diabetes

Losing weight before conception

Weight loss before baby: Princeton IVF blog
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This time of year is a time when many couples who are having trouble conceiving decide it’s time to start seeking help. That help could come from the OBGYN, a midwife or a fertility specialist. It’s also a time in the year, after indulging during the holidays, when many of us have a few extra pounds to shed.

For those who are overweight, part of that advice will be to lose weight before conception.

While this may not be easy, there are multiple reasons why weight loss before pregnancy is good advice.

  • Being overweight will reduce the chances of you getting pregnant on your own

  • Being overweight will increase the chances that if you do get pregnant, you will miscarry

  • Being overweight will increase the chances of medical complications during pregnancy such as diabetes and high blood pressure.

  • While diet and exercise during pregnancy can help limit weight gain during pregnancy, it is not likely to reduce the likelihood of pregnancy-related complications such as diabetes and hypertension.

Delaying pregnancy and excess weight are both bad for fertility, so delaying pregnancy for weight loss is balancing two risks.

At what point do the risks of delaying pregnancy offset the benefits of weight loss?

  • According to a recent study presented at the American Society for Reproductive Medicine, women in their late 30’s or those have poor ovarian reserve may be best off not delaying childbearing despite the obvious benefits.

Could your fertility be a gauge of your health?

Infertility may mean health risks in the future

Research suggests that women with infertility may be at higher risk for health problems in the future

As a fertility specialist, I hear this all the time. I am healthy and take good care of myself, so there should be no reason I am not be getting pregnant. Naturally, we go on to discuss how one's fertility can be quite separate from your general health, as is quite often the case. Perhaps, though, that is not completely true.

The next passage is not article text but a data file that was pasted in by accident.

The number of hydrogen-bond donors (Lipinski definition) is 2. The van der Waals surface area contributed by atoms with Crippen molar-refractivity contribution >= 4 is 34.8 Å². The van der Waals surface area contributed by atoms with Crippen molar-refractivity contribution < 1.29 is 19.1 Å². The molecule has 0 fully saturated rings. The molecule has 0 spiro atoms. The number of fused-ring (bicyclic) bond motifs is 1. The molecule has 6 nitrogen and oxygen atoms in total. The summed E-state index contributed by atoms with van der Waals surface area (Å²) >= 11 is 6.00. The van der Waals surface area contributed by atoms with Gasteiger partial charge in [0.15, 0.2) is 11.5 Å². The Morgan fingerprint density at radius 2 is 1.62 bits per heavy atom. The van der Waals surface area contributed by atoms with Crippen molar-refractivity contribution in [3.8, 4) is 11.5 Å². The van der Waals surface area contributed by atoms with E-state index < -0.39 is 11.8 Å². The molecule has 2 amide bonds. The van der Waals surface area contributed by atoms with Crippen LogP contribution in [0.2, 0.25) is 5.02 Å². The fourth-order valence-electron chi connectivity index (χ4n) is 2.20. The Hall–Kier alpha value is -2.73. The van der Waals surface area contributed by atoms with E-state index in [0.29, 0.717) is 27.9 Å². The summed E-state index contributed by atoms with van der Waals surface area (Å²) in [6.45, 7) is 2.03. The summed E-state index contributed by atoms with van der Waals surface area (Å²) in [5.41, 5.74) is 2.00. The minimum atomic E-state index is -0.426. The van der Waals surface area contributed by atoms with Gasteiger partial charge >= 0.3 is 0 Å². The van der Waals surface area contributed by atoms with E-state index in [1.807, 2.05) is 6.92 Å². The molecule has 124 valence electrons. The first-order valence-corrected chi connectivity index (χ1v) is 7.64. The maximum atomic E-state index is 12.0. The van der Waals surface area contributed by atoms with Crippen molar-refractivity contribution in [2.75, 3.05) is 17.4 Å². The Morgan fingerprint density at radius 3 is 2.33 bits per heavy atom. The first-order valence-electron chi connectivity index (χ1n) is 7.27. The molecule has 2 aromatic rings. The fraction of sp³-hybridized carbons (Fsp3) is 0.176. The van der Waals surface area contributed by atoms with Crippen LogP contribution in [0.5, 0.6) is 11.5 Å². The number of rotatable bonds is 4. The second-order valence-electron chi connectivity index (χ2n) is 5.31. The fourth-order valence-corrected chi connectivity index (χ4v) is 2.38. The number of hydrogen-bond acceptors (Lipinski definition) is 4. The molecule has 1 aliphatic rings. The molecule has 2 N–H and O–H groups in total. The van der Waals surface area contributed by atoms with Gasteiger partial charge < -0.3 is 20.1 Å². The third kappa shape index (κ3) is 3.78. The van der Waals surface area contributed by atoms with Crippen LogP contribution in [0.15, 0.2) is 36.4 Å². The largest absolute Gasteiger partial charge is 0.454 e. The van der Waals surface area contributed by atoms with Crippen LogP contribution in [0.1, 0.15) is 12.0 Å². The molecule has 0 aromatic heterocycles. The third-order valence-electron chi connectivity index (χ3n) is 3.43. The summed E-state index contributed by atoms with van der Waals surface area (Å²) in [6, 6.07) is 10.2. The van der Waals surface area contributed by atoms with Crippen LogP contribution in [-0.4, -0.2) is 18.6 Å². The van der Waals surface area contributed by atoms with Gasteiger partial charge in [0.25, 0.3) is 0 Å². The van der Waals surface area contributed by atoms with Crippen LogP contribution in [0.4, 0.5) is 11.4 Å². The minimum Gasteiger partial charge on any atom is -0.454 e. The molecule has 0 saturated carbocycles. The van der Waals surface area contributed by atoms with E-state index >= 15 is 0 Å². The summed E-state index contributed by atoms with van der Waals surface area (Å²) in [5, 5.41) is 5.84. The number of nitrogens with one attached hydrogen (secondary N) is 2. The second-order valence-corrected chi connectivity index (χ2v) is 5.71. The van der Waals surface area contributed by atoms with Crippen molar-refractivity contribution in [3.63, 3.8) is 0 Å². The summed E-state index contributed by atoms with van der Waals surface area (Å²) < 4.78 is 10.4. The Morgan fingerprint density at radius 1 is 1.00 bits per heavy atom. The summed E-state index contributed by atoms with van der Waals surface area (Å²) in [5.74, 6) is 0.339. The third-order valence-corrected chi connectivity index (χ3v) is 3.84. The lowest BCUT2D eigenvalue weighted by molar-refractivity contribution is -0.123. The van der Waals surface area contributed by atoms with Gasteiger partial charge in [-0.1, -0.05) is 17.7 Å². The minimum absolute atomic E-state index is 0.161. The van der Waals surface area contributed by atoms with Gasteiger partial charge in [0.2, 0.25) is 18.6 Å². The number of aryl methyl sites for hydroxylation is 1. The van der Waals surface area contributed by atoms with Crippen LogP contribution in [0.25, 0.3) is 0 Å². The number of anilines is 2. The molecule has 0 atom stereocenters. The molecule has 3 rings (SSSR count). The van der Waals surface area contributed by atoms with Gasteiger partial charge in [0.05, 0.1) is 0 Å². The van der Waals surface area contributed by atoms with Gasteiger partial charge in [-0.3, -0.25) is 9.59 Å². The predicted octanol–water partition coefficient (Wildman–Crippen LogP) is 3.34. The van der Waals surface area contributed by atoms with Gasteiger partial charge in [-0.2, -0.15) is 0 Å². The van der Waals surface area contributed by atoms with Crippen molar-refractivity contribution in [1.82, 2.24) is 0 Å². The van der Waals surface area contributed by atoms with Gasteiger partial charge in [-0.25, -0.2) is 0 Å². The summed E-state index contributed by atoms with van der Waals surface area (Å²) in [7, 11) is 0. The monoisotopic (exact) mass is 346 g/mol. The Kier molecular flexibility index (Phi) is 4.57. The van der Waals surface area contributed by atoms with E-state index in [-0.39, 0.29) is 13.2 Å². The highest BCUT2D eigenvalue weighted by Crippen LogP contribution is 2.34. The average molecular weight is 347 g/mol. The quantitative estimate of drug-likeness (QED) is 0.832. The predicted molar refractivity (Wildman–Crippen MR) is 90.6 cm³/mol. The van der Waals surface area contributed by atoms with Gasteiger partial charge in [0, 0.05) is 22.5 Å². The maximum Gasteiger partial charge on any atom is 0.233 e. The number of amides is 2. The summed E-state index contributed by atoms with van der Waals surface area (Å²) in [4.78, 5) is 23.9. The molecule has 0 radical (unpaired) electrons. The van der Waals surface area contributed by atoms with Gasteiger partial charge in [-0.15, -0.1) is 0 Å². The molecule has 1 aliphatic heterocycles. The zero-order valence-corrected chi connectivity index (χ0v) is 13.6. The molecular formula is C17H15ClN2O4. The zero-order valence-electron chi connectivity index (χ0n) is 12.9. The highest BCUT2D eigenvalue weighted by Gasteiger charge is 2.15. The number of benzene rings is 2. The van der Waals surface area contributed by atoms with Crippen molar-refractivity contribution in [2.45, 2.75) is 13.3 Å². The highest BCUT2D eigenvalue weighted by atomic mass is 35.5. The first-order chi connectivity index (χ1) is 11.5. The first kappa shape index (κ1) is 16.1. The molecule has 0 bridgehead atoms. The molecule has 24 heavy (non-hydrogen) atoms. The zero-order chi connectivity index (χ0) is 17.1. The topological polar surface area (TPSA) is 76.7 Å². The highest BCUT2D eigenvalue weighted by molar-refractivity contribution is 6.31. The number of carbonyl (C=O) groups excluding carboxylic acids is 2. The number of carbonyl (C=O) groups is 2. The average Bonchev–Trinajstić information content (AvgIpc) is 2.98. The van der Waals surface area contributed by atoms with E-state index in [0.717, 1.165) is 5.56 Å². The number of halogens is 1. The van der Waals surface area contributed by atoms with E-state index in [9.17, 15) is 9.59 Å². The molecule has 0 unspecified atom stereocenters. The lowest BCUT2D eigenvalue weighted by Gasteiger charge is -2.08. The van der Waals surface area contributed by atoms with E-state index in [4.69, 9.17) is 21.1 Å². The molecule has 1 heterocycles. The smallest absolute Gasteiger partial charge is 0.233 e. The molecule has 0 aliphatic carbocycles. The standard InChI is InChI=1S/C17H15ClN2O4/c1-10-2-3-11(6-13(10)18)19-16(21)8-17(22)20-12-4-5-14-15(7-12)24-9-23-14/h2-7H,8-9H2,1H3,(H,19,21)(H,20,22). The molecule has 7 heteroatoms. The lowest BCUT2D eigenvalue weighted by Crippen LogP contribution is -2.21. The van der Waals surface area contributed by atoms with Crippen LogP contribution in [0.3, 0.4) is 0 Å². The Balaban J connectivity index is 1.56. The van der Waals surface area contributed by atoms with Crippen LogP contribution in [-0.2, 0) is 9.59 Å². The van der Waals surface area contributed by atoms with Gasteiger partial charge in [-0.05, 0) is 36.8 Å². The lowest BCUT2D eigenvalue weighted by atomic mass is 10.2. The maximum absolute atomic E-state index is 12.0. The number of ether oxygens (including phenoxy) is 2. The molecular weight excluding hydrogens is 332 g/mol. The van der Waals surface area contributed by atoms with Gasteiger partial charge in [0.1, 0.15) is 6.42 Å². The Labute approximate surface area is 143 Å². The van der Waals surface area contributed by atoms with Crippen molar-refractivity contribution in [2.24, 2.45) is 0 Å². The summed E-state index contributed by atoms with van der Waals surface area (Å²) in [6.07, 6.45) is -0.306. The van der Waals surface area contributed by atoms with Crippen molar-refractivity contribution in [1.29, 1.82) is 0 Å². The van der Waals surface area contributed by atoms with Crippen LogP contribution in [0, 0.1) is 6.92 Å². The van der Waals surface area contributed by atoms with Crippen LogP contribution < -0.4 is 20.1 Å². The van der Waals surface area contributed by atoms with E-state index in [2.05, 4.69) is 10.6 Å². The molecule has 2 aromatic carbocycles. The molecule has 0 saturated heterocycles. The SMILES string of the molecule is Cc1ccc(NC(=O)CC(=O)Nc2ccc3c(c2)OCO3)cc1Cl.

A study out of the University of Pennsylvania and the National Cancer Institute followed women long term for health issues. 

They were mostly followed for cancer related issues, but were also asked about a history of infertility as a part of the study.

What they found though was interesting, including:

  • overall, women with a history of infertility had a 10% risk of dying over the 13 year study time
  • women with a history of infertility had a 20% increased risk of dying from cancer
  • women with a history of infertility had a 44% increased risk of dying from breast cancer
  • women with a history of infertility had a 70% increased risk of dying from diabetes, even though they were no more likely to have diabetes
  • uterine and ovarian cancer were no more common in women with a history of infertility

Does these mean the infertility causes poor health? Probably not, but it does mean that infertility could be sign of underlying health issues.

It means that women with a history of infertility, whether they were treated or not, whether they were successful or not, need to pay attention to their general health.